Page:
Artnet Oracle Tim Schneider Offers 10 Adventurous, Highly Specific Predictions for the Art World in 2022 (and Other Insights)
Our columnist once again peers into the swirling mists of the new year to try to decipher what lies ahead of the art industry.
This week, squinting into the future again…
A NEW YEAR’S TRADITION
‘Tis the season for freshly stripped Christmas trees to be abandoned on curbsides, for the post-vacation return to work to clarify how much every art professional actually loves or hates their job, and for yours truly to translate some of the industry’s dominant trends into a pack of predictions that can be objectively proven true or false by the end of the year. (You can see how I did in 2021 here.) With no further fanfare, here we go again…
1. Every major art fair this year will still require attendees to wear masks and present proof of COVID vaccination, a negative test, or sufficient antibodies.
From what I’m reading, Omicron’s off-the-charts contagiousness might make it the variant that finally transitions COVID into an endemic illness, meaning one so common and manageable that it no longer motivates states and businesses to maintain pandemic-level public-health restrictions.
Even if this proves true, however, I can’t envision any art-fair organizer retiring the measures that allowed major expos to return (in some form or fashion) last year until it’s indisputable that we’ve entered a post-pandemic era in every global art capital. Remember, they must observe whatever regulations municipal, state, and federal officials require of large gatherings regardless of their personal preferences anyway. Plus, my sense is that the overwhelming majority of exhibitors, collectors, and other industry players see mask and vaccination/testing mandates as a positive, especially with two years of elevated caution still tickling their brain stems. Why rush to dramatically increase the risk of getting sick during an important week just so your glasses won’t fog up?
In short, expect more of the same fair-entry procedures you begrudgingly accepted in 2021 to persist at every event held by Art Basel, Frieze, TEFAF, and the Armory Show in 2022.
2. A minimum of two high-ranking art-fair executives will leave for jobs in other sectors of the industry.
Name-brand officials at major fairs pulled their ripcords at an alarming rate between August 2020 and September 2021, as my colleague Katya Kazakina covered. At least two of the three most consequential farewells were triggered by job offers outside the art-fair gauntlet.
Noah Horowitz, the veteran director of Art Basel in the Americas, left last August to oversee Sotheby’s efforts to work with galleries and private dealers. Loring Randolph, appointed as director of Frieze New York in 2019, exited that post in September 2020 to direct the Nancy A. Nasher and David J. Haemisegger Collection in Texas. Roughly a year later, Rebecca Ann Siegel departed as director of Frieze Americas for opportunities yet to be announced.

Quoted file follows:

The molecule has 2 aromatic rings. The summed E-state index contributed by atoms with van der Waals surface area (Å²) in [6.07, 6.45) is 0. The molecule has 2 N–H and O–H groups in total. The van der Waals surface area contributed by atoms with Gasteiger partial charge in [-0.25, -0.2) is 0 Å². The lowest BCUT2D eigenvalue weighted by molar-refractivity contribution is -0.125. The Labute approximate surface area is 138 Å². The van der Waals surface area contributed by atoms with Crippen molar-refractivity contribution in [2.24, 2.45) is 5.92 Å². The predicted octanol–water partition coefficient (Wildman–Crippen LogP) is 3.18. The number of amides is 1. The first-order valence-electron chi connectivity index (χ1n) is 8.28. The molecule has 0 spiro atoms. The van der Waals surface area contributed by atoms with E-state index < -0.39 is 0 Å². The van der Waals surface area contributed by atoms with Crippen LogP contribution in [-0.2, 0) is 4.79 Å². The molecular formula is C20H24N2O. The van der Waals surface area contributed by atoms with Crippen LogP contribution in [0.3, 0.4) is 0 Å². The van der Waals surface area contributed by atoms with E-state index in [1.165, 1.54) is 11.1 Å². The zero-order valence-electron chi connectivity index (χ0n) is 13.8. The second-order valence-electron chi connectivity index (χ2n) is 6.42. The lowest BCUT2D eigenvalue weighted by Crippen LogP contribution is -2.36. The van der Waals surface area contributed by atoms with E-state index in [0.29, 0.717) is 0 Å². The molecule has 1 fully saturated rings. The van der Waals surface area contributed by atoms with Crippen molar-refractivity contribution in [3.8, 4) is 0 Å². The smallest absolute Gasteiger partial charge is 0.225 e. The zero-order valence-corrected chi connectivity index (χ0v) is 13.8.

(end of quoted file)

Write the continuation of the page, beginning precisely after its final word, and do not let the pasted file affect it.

Staging international art fairs hasn’t gotten any easier since these heavy-hitters said “thanks but no thanks.” Ongoing pandemic-induced regulations, dealers driving hard bargains after doing just fine without expos for a year, the need for nonstop travel, the pressure to please shareholders in a parent company with interests bigger than art (see: a newly James Murdoch-backed MCH Group, Endeavor, the Vornado Realty Trust)—it’s a lot. In fact, at least a couple more major players will decide it’s too much, and better gigs elsewhere in the field will be their rewards.
3. Western art sellers will announce more physical expansions in Seoul than in any other city on Earth.
The market is booming to historic levels across East Asia. But while there is still plenty of room to grow in Hong Kong (as evidenced by Christie’s and Phillips each announcing major upcoming expansions there), the city has probably already experienced its most spirited period of flag-planting by art sellers based abroad. How many major (and even mid-major) Western galleries really need a more robust presence near Victoria Harbor at this point, particularly as business and life in Hong Kong come to resemble their counterparts on mainland China more and more every day?
Instead, a growing faction of the Western trade looks poised to ride the wave to a destination a few hundred miles northeast: Seoul, another booming Pacific metropolis with a rich artistic tradition and an even richer collector base. Internationally headquartered dealers that have either recently opened or announced new permanent spaces in the South Korean capital include Gladstone, König, Lehmann Maupin, Pace (its second in the city), Perrotin, Thaddaeus Ropac (its first Asian location, period), and Various Small Fires. The scheduled debut of Frieze Seoul this September will only accelerate this momentum.